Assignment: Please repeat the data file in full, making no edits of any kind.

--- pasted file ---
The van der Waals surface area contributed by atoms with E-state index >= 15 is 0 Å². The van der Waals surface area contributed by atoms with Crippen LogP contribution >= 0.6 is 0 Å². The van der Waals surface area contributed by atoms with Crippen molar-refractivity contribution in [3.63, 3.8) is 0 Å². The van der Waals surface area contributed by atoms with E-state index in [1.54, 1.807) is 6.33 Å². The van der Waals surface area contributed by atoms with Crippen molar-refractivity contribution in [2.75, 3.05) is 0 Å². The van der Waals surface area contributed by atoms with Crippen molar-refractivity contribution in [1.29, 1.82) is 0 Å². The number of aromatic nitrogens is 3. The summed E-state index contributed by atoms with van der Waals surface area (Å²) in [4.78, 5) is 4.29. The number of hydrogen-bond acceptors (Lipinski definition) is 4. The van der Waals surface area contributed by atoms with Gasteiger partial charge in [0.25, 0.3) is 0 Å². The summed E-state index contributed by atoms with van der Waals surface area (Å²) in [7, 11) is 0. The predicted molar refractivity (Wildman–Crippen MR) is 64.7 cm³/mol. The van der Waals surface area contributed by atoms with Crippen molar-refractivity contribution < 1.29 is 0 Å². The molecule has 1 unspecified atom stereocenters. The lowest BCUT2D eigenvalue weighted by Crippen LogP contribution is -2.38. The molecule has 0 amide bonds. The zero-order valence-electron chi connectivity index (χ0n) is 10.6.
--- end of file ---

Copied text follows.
The van der Waals surface area contributed by atoms with E-state index >= 15 is 0 Å². The van der Waals surface area contributed by atoms with Crippen LogP contribution >= 0.6 is 0 Å². The van der Waals surface area contributed by atoms with Crippen molar-refractivity contribution in [3.63, 3.8) is 0 Å². The van der Waals surface area contributed by atoms with E-state index in [1.54, 1.807) is 6.33 Å². The van der Waals surface area contributed by atoms with Crippen molar-refractivity contribution in [2.75, 3.05) is 0 Å². The van der Waals surface area contributed by atoms with Crippen molar-refractivity contribution in [1.29, 1.82) is 0 Å². The number of aromatic nitrogens is 3. The summed E-state index contributed by atoms with van der Waals surface area (Å²) in [4.78, 5) is 4.29. The number of hydrogen-bond acceptors (Lipinski definition) is 4. The van der Waals surface area contributed by atoms with Gasteiger partial charge in [0.25, 0.3) is 0 Å². The summed E-state index contributed by atoms with van der Waals surface area (Å²) in [7, 11) is 0. The predicted molar refractivity (Wildman–Crippen MR) is 64.7 cm³/mol. The van der Waals surface area contributed by atoms with Crippen molar-refractivity contribution < 1.29 is 0 Å². The molecule has 1 unspecified atom stereocenters. The lowest BCUT2D eigenvalue weighted by Crippen LogP contribution is -2.38. The molecule has 0 amide bonds. The zero-order valence-electron chi connectivity index (χ0n) is 10.6.